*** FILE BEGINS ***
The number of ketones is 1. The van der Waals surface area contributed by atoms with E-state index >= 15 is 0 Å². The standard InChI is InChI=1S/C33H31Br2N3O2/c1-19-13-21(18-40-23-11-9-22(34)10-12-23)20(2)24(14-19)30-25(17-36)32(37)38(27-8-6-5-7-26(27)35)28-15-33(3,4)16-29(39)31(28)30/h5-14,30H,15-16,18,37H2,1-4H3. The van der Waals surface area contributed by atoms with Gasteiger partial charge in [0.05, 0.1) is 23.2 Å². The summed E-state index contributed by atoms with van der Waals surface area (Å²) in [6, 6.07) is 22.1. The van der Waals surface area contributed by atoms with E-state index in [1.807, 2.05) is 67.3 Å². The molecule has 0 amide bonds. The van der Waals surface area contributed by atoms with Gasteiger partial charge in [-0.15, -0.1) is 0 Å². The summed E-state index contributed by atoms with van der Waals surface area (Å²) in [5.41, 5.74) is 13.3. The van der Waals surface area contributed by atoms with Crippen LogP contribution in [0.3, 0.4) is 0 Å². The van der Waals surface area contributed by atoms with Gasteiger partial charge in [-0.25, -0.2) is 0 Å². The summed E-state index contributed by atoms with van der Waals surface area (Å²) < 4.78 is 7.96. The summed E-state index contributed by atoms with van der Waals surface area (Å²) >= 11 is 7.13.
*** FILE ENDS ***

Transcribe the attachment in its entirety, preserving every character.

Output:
The number of ketones is 1. The van der Waals surface area contributed by atoms with E-state index >= 15 is 0 Å². The standard InChI is InChI=1S/C33H31Br2N3O2/c1-19-13-21(18-40-23-11-9-22(34)10-12-23)20(2)24(14-19)30-25(17-36)32(37)38(27-8-6-5-7-26(27)35)28-15-33(3,4)16-29(39)31(28)30/h5-14,30H,15-16,18,37H2,1-4H3. The van der Waals surface area contributed by atoms with Gasteiger partial charge in [0.05, 0.1) is 23.2 Å². The summed E-state index contributed by atoms with van der Waals surface area (Å²) in [6, 6.07) is 22.1. The van der Waals surface area contributed by atoms with E-state index in [1.807, 2.05) is 67.3 Å². The molecule has 0 amide bonds. The van der Waals surface area contributed by atoms with Gasteiger partial charge in [-0.15, -0.1) is 0 Å². The summed E-state index contributed by atoms with van der Waals surface area (Å²) in [5.41, 5.74) is 13.3. The van der Waals surface area contributed by atoms with Crippen LogP contribution in [0.3, 0.4) is 0 Å². The van der Waals surface area contributed by atoms with Gasteiger partial charge in [-0.25, -0.2) is 0 Å². The summed E-state index contributed by atoms with van der Waals surface area (Å²) < 4.78 is 7.96. The summed E-state index contributed by atoms with van der Waals surface area (Å²) >= 11 is 7.13.